The importance of graphic novels for reluctant readers

By Michaela May ’20, Assistant Editor

With advancing technology and fewer print editions of readable material remaining available, it has become a rising debate whether people are digesting as much reading material as before. The rise of graphic novels in the last decade in the United States has arguably started to change that.

Being told a story in both a textual and visual narrative appeals to an audience that has become accustomed to seeing everything on a screen in front of them, and for those who may struggle with reading a traditional novel front to back, it is a game-changer.

Publishers Weekly reported in May of 2019 that total sales of graphic novels and periodical comics in the United States and Canada were approximately $1.09 billion in 2018, over an $80 million increase since 2017. These metrics were ruled by children’s graphic novels, suggesting a possible shift in the way our rising generation wishes to consume reading content.

Why have graphic novels become such a preferred medium?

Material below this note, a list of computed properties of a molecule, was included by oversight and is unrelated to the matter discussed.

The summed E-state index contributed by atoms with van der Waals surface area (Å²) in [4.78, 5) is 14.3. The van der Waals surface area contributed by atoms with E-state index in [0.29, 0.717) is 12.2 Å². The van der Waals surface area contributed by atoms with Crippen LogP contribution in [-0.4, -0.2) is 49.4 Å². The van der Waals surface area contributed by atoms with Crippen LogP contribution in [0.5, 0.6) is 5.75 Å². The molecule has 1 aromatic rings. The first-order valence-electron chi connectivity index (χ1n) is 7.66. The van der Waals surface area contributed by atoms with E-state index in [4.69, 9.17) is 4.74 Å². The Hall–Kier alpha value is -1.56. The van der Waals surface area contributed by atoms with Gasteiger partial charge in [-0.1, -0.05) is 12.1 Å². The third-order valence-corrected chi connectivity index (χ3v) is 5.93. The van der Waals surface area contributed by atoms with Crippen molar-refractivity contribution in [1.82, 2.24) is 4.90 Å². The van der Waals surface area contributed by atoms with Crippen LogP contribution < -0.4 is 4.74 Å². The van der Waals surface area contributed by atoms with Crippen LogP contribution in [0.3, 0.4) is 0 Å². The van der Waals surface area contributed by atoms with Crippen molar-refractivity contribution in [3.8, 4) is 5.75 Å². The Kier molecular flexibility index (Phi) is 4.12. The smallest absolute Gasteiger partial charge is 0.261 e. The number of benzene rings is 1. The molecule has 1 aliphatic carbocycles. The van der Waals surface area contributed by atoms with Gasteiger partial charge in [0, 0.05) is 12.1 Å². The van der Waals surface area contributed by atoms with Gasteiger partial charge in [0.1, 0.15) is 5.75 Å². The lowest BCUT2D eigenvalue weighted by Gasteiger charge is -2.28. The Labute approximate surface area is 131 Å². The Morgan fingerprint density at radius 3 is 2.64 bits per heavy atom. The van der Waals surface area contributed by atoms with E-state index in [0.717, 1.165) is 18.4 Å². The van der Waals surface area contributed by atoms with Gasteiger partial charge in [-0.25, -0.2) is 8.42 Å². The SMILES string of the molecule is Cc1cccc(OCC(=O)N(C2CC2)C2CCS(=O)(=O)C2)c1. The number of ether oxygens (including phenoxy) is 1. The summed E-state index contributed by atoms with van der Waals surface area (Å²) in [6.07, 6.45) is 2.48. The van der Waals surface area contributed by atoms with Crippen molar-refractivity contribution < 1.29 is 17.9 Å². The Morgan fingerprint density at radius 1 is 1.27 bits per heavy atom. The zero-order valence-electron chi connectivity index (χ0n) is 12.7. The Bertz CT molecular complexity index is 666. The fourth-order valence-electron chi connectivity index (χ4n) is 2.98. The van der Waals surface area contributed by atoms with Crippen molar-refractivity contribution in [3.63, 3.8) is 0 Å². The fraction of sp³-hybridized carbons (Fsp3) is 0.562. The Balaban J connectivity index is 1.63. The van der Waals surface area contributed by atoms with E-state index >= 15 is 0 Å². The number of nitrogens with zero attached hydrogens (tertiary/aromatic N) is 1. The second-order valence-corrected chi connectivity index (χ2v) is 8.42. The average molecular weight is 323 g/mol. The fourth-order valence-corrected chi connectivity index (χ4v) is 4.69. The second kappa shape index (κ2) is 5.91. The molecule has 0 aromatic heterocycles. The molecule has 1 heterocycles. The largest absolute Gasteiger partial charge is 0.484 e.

In a 2018 blog post, Sarah Knutson from Concordia University-Portland gives multiple reasons detailing the importance of graphic novels not only in the classroom but for independent readers as well. Kids can develop real-world skills that may not be as discernible to all, including context clues, the use of facial expressions and inference skills that can only be picked up through visual cues. Literary skills also come into play such as the enhancement of a plot and bringing together a sequence of events.

Because of some of the ease allowed with graphic novels, reluctant readers are often fascinated by the concept of reading while seeing the action in front of them. Without having to trudge through what may be difficult for them, there are added cues to heighten their interests with the illustrations a graphic novel provides. These are also beneficial for those with dyslexia or other learning disabilities who may struggle with getting through a traditional novel.

The stigma against graphic novels and whether they are true “literature” is a debate that needs to come to an end. They have proven to be valuable to children, adolescents and adults alike and cover a wide range of genres in the same way “regular” novels have; the only true difference between them is the illustrative elements graphic novels provide.

As this medium of literature turns up more in the mainstream market, people will need to reevaluate the way they regard these novels and understand just how important they can be in conveying a message and connecting to readers. Literature is a form of art that needs to evolve, not remain in the past.